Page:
Missouri Senate passes sweeping anti-abortion bill
The Republican-led Missouri Senate passed a sweeping anti-abortion bill Thursday after hours of contentious debate.
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The bill, HB 126, includes a so-called “heartbeat” ban on abortions as well as a ban on abortions done on the basis of the race or sex of a fetus or a diagnosis or screening indication of Down Syndrome.
It also changes a parental notification requirement for minors seeking abortions in the state. Previously, only one parent needed to provide written consent. Under this bill, both parents of a minor would need to be notified.
Additionally, the bill includes a “trigger” function, meaning if Roe v. Wade — the landmark 1973 case that codified abortion as a protected right nationally — gets overturned, abortion will become illegal in the state.
The individual stipulations of the bill have been passed in other states, but the Missouri bill is notable for its comprehensiveness.
The state Senate’s passage of this bill came hours after Alabama Gov. Kay Ivey, a Republican, signed a near-total abortion ban.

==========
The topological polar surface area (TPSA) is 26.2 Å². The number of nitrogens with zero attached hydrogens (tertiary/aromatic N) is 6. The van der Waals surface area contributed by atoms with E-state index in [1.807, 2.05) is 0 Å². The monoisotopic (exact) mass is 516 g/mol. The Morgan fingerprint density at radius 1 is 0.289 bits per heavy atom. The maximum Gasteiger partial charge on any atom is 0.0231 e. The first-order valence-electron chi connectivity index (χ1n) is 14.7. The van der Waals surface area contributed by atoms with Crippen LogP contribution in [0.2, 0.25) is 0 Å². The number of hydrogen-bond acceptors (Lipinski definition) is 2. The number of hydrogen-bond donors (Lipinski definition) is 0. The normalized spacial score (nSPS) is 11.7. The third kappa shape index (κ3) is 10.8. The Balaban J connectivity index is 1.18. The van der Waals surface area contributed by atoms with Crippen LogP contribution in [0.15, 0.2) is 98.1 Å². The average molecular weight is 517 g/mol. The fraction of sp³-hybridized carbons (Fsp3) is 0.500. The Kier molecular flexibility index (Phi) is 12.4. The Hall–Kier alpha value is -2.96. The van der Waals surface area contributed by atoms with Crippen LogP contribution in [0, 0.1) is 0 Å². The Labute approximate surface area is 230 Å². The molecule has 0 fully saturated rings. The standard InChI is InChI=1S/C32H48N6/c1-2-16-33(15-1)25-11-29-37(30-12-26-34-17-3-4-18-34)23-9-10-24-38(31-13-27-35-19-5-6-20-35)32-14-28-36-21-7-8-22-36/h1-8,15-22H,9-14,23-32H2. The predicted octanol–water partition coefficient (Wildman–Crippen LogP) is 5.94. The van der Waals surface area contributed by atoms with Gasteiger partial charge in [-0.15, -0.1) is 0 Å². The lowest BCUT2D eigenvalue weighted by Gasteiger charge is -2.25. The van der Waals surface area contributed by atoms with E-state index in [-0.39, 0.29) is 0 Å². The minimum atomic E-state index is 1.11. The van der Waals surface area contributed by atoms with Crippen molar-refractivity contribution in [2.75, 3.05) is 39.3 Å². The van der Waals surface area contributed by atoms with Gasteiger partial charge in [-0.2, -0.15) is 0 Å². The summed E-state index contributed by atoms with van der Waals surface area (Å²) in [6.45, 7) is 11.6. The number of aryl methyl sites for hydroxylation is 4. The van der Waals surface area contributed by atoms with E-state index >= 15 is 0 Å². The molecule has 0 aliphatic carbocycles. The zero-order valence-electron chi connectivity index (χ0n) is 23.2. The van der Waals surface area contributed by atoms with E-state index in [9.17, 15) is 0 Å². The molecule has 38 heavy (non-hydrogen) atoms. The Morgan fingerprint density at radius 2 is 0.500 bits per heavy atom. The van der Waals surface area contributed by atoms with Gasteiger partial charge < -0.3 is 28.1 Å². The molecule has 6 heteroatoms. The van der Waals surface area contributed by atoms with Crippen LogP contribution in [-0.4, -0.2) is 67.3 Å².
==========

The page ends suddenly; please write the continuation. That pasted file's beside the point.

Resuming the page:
Like the Alabama bill, the Missouri bill does not include exceptions for abortion in cases of rape or incest.
While so-called “heartbeat” bans, which ban abortion after about six weeks of pregnancy, a point at which many women do not know they are pregnant, have been passed in several states, none have been enacted because of legal challenges. In 2016, the Supreme Court deferred to lower courts’ ruling that a so-called “heartbeat” ban was unconstitutional.
The passage of HB 126 in Missouri came just hours before the Friday legislative deadline. It also came after hours of tension in the Missouri State Capitol. Before the bill even hit the state Senate floor, Senate Democrats set off a nearly four-hour filibuster Wednesday, The Missouri Times reported.
“There will be real people, real children, who through no fault of their own will be made a victim and made to carry a baby to term and raise a child,” state Sen. Lauren Arthur said, according to The Missouri Times.
The Missouri House initially passed the bill in February. It has to go through one more round of votes in the Republican-led House before it can go to the desk of Gov. Mike Parson, a Republican, according to local NBC affiliate KSHB.
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